While all first-year writing courses at my institution are designed so that students practice five core writing moves, this course was specifically designed to practice these moves in ways that helped students develop more sophisticated understandings of audience, especially in digital and international contexts. Writing classrooms can be difficult spaces to authentically develop this sort of understanding, since students have typically been encouraged to focus on belletristic aspects of writing over rhetorical and social aspects. However, a substantial body of scholarship supports the idea that community-engaged writing projects are better positioned to help students extend their concepts of audience for their writing beyond the teacher-as evaluator who uses writing primarily as a test of arbitrary skills (Young & Morgan, 2020). Therefore, this course employed digital community-engaged writing projects with nonprofits that included multilingual and international stakeholders.
In addition to helping students design their writing more effectively for international and digital contexts, the course aimed to give students the opportunity to engage the complicated ethics of writing audiences—both by working with organizations that support vulnerable populations and also by considering the ethics of writing in their local educational context, especially the ways that language variation is judged and assessed. These objectives reflected both what I saw as some of the most urgent but neglected issues around writing in college instruction and also the practical concerns of the organizations we partnered with.
Two theoretical orientations strongly influenced the design of this course:
Below, I describe why these frameworks were chosen and how they were applied through the design of assignments and activities.
The course described here grew around a “writing for the community” (Deans, 2000) assignment that was created using a tactical approach. Tactical community partnerships are, according to Mathieu (2005), “local, specific, responsive, and timely” (p. 114). They assume that the products that come out of such partnerships will be “radically insufficient” in their capacity to address genuine community needs, since they are limited as they are by time and mismatches in goals and expertise. But when expectations are managed properly and the needs of all stakeholders are carefully taken into consideration, they still hope for worthwhile, if limited and often difficult-to-assess, outcomes. A nimble, tactical approach made sense for me, because while sustainable partnerships and programs are often upheld as the ideal for community-based writing, my transient status as a graduate student who would not be teaching the same course in the foreseeable future made true sustainability practically impossible (see Deans, 2013), even if it would have opened up more robust avenues for collaboration.
I had some tactical advantages planning this course in the form of established relationships with members of the nonprofits this course partnered with. I worked with these contacts to sketch out limited projects (projects that could be accomplished in about eight weeks by small groups of untrained students) before the course began. Both community groups identified a need for promotional materials. These materials were “wish list” tasks that there never seemed to be time for that did not have fixed deadlines, but they were timely and responsive. For example, one project described at length in this chapter is a web portal and shareable social media for Project Represent, a newly-inaugurated collaboration between the Neighbor Fund and Quiet Corner Refugee Resettlement. While Project Represent had begun fundraising and providing direct aid already, they didn’t yet have any web presence. These web materials responded to an immediate but specific need to make the new initiative more digitally visible.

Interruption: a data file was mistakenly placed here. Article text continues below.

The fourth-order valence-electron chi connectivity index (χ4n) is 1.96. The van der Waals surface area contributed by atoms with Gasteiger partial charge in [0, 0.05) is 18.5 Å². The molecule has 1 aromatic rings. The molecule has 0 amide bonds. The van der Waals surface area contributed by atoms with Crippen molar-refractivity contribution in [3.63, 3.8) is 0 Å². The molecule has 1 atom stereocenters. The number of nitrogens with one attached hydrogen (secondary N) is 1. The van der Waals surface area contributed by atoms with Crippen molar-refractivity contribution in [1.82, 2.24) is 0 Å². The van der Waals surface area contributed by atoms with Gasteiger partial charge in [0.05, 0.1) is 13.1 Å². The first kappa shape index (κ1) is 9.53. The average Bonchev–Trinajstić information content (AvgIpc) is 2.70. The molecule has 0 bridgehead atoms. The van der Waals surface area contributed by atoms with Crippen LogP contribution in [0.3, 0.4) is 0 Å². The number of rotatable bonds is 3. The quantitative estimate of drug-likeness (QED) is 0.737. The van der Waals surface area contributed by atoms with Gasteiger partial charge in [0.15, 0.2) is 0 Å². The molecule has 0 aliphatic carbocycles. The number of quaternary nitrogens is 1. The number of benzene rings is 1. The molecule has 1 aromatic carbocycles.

The limited and tactical nature of these assignments left space in the course for appropriate scaffolding into and out of the Community Partner Projects. This scaffolding sometimes took the form of readings, mostly taken from the field of writing studies but also including contemporary journalistic texts about translation and immigration issues. Scaffolding also included shorter assignments designed to prepare students for some aspect of the Community Partner Project or reflect on it afterward (see below) as well as low-stakes activities practiced during class meetings or asynchronously outside of these.
Many of these scaffolding activities, discussions, and assignments focused on translation as a unifying theme. There were three main ways we deployed the concept of translation in the class (drawn from Scarpa, 2019):
But there was another way that translation became relevant to learning in this course. Halfway through the semester, the COVID-19 pandemic suspended all in-person class meetings and prompted us to move all classwork, including our work with community partners, exclusively online. From that point on, the norms, practices, and relationships we had constructed together as a class had to be translated to an online medium. I opted to convert most classwork (with the exception of some small group and studio meetings) into an asynchronous format in an attempt to accommodate students’ different technology capabilities and the fact that we no longer shared a common time zone. I had to learn alongside students what it meant to translate material, as many of the activities and timelines I had planned simply no longer worked in the new course format.
The seminar portion of this course featured three main assignments, with students also creating a remediation of another assignment and a portfolio website that hosted all their writing as part of the corequisite digital learning studio attached to the seminar. The community engaged writing project that was the center of the course was the final project in the seminar portion of the course, with the two antecedent assignments helping to prepare students for this work. The remediation project and the portfolio website largely served to help students revise, reflect on, and showcase their work afterwards.
The translation project is designed to get you thinking critically about translation as a concept, in addition to preparing you to write with future translations in mind.
The first step will be to translate a text—Vargas and Lieball’s “La Migracion en el Era de Trump“—from Spanish into English using whatever resources you have access to. As you translate, study your translation process. Make note of the tools and techniques you’re using.
Once you have the translation, write a reflection on the translation process that describes what you did and proposes a “theory of translation.” Your reflection should answer the following questions:
Your reflection should use specific moments in your translation text or process to illustrate your theory of translation.